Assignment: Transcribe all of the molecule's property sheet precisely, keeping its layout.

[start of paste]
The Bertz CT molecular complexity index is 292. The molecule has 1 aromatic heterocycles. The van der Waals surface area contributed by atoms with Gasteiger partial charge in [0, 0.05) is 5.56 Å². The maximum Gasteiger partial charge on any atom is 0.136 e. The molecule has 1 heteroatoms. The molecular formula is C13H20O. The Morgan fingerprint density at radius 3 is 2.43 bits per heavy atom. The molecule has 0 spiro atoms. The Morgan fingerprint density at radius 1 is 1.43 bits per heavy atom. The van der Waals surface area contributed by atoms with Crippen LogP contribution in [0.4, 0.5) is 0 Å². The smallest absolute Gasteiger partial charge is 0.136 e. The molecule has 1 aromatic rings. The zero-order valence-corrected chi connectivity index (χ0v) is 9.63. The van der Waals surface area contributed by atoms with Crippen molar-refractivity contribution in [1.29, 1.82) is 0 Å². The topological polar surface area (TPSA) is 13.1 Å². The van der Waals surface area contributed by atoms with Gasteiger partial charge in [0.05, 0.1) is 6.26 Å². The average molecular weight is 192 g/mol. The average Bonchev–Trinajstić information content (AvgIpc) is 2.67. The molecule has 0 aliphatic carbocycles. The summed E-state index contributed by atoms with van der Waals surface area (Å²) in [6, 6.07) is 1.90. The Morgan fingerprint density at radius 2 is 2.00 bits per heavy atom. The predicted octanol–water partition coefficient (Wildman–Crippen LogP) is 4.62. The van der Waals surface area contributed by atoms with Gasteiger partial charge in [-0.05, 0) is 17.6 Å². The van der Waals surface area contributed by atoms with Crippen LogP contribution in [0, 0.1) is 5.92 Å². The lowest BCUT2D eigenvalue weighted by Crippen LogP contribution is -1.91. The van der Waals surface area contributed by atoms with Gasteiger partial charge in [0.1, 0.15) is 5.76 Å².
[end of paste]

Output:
The Bertz CT molecular complexity index is 292. The molecule has 1 aromatic heterocycles. The van der Waals surface area contributed by atoms with Gasteiger partial charge in [0, 0.05) is 5.56 Å². The maximum Gasteiger partial charge on any atom is 0.136 e. The molecule has 1 heteroatoms. The molecular formula is C13H20O. The Morgan fingerprint density at radius 3 is 2.43 bits per heavy atom. The molecule has 0 spiro atoms. The Morgan fingerprint density at radius 1 is 1.43 bits per heavy atom. The van der Waals surface area contributed by atoms with Crippen LogP contribution in [0.4, 0.5) is 0 Å². The smallest absolute Gasteiger partial charge is 0.136 e. The molecule has 1 aromatic rings. The zero-order valence-corrected chi connectivity index (χ0v) is 9.63. The van der Waals surface area contributed by atoms with Crippen molar-refractivity contribution in [1.29, 1.82) is 0 Å². The topological polar surface area (TPSA) is 13.1 Å². The van der Waals surface area contributed by atoms with Gasteiger partial charge in [0.05, 0.1) is 6.26 Å². The average molecular weight is 192 g/mol. The average Bonchev–Trinajstić information content (AvgIpc) is 2.67. The molecule has 0 aliphatic carbocycles. The summed E-state index contributed by atoms with van der Waals surface area (Å²) in [6, 6.07) is 1.90. The Morgan fingerprint density at radius 2 is 2.00 bits per heavy atom. The predicted octanol–water partition coefficient (Wildman–Crippen LogP) is 4.62. The van der Waals surface area contributed by atoms with Gasteiger partial charge in [-0.05, 0) is 17.6 Å². The van der Waals surface area contributed by atoms with Crippen LogP contribution in [0, 0.1) is 5.92 Å². The lowest BCUT2D eigenvalue weighted by Crippen LogP contribution is -1.91. The van der Waals surface area contributed by atoms with Gasteiger partial charge in [0.1, 0.15) is 5.76 Å².